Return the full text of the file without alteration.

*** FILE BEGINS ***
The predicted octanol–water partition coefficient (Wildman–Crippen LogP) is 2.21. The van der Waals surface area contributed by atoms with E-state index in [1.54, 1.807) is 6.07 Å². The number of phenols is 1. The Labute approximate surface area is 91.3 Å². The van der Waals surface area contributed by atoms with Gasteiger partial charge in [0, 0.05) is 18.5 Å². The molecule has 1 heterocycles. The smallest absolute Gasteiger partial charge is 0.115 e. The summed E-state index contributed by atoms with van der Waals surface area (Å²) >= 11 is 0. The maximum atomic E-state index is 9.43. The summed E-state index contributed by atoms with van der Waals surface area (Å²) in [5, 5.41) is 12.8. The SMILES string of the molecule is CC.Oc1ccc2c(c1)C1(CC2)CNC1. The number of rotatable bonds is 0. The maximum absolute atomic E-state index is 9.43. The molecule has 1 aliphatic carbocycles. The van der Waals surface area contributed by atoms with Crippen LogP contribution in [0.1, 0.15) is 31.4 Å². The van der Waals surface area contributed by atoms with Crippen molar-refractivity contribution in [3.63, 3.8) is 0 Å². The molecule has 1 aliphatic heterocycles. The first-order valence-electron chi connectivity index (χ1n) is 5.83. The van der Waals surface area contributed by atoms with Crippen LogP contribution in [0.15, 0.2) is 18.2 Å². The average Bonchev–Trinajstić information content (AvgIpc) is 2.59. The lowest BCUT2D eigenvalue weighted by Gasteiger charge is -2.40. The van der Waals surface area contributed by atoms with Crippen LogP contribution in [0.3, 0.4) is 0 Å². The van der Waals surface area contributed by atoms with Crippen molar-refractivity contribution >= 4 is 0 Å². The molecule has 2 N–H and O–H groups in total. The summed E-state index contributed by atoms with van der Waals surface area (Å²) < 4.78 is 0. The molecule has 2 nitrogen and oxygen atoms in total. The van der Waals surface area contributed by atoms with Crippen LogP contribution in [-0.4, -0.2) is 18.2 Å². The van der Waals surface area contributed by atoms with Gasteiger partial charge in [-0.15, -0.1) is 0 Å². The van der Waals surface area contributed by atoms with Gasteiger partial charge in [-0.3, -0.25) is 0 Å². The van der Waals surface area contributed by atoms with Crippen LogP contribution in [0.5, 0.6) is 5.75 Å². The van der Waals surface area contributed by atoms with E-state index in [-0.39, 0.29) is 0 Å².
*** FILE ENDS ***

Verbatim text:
The predicted octanol–water partition coefficient (Wildman–Crippen LogP) is 2.21. The van der Waals surface area contributed by atoms with E-state index in [1.54, 1.807) is 6.07 Å². The number of phenols is 1. The Labute approximate surface area is 91.3 Å². The van der Waals surface area contributed by atoms with Gasteiger partial charge in [0, 0.05) is 18.5 Å². The molecule has 1 heterocycles. The smallest absolute Gasteiger partial charge is 0.115 e. The summed E-state index contributed by atoms with van der Waals surface area (Å²) >= 11 is 0. The maximum atomic E-state index is 9.43. The summed E-state index contributed by atoms with van der Waals surface area (Å²) in [5, 5.41) is 12.8. The SMILES string of the molecule is CC.Oc1ccc2c(c1)C1(CC2)CNC1. The number of rotatable bonds is 0. The maximum absolute atomic E-state index is 9.43. The molecule has 1 aliphatic carbocycles. The van der Waals surface area contributed by atoms with Crippen LogP contribution in [0.1, 0.15) is 31.4 Å². The van der Waals surface area contributed by atoms with Crippen molar-refractivity contribution in [3.63, 3.8) is 0 Å². The molecule has 1 aliphatic heterocycles. The first-order valence-electron chi connectivity index (χ1n) is 5.83. The van der Waals surface area contributed by atoms with Crippen LogP contribution in [0.15, 0.2) is 18.2 Å². The average Bonchev–Trinajstić information content (AvgIpc) is 2.59. The lowest BCUT2D eigenvalue weighted by Gasteiger charge is -2.40. The van der Waals surface area contributed by atoms with Crippen LogP contribution in [0.3, 0.4) is 0 Å². The van der Waals surface area contributed by atoms with Crippen molar-refractivity contribution >= 4 is 0 Å². The molecule has 2 N–H and O–H groups in total. The summed E-state index contributed by atoms with van der Waals surface area (Å²) < 4.78 is 0. The molecule has 2 nitrogen and oxygen atoms in total. The van der Waals surface area contributed by atoms with Crippen LogP contribution in [-0.4, -0.2) is 18.2 Å². The van der Waals surface area contributed by atoms with Gasteiger partial charge in [-0.15, -0.1) is 0 Å². The van der Waals surface area contributed by atoms with Gasteiger partial charge in [-0.3, -0.25) is 0 Å². The van der Waals surface area contributed by atoms with Crippen LogP contribution in [0.5, 0.6) is 5.75 Å². The van der Waals surface area contributed by atoms with E-state index in [-0.39, 0.29) is 0 Å².